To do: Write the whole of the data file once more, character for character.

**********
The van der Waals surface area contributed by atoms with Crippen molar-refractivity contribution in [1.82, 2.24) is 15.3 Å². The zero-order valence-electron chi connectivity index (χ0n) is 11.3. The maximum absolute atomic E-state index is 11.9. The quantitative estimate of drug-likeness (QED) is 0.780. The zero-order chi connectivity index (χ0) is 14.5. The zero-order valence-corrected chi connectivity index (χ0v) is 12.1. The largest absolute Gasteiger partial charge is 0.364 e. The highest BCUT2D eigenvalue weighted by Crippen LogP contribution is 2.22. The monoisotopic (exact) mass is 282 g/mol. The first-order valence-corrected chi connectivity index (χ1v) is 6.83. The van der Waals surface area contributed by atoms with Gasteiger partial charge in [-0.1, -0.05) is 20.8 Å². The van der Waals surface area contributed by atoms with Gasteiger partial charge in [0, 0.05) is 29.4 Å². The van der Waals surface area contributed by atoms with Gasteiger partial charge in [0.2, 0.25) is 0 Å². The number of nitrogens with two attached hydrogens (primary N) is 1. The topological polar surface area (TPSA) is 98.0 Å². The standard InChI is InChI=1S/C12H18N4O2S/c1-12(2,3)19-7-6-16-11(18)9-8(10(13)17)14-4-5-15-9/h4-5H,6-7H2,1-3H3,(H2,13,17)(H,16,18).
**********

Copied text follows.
The van der Waals surface area contributed by atoms with Crippen molar-refractivity contribution in [1.82, 2.24) is 15.3 Å². The zero-order valence-electron chi connectivity index (χ0n) is 11.3. The maximum absolute atomic E-state index is 11.9. The quantitative estimate of drug-likeness (QED) is 0.780. The zero-order chi connectivity index (χ0) is 14.5. The zero-order valence-corrected chi connectivity index (χ0v) is 12.1. The largest absolute Gasteiger partial charge is 0.364 e. The highest BCUT2D eigenvalue weighted by Crippen LogP contribution is 2.22. The monoisotopic (exact) mass is 282 g/mol. The first-order valence-corrected chi connectivity index (χ1v) is 6.83. The van der Waals surface area contributed by atoms with Gasteiger partial charge in [-0.1, -0.05) is 20.8 Å². The van der Waals surface area contributed by atoms with Gasteiger partial charge in [0, 0.05) is 29.4 Å². The van der Waals surface area contributed by atoms with Gasteiger partial charge in [0.2, 0.25) is 0 Å². The number of nitrogens with two attached hydrogens (primary N) is 1. The topological polar surface area (TPSA) is 98.0 Å². The standard InChI is InChI=1S/C12H18N4O2S/c1-12(2,3)19-7-6-16-11(18)9-8(10(13)17)14-4-5-15-9/h4-5H,6-7H2,1-3H3,(H2,13,17)(H,16,18).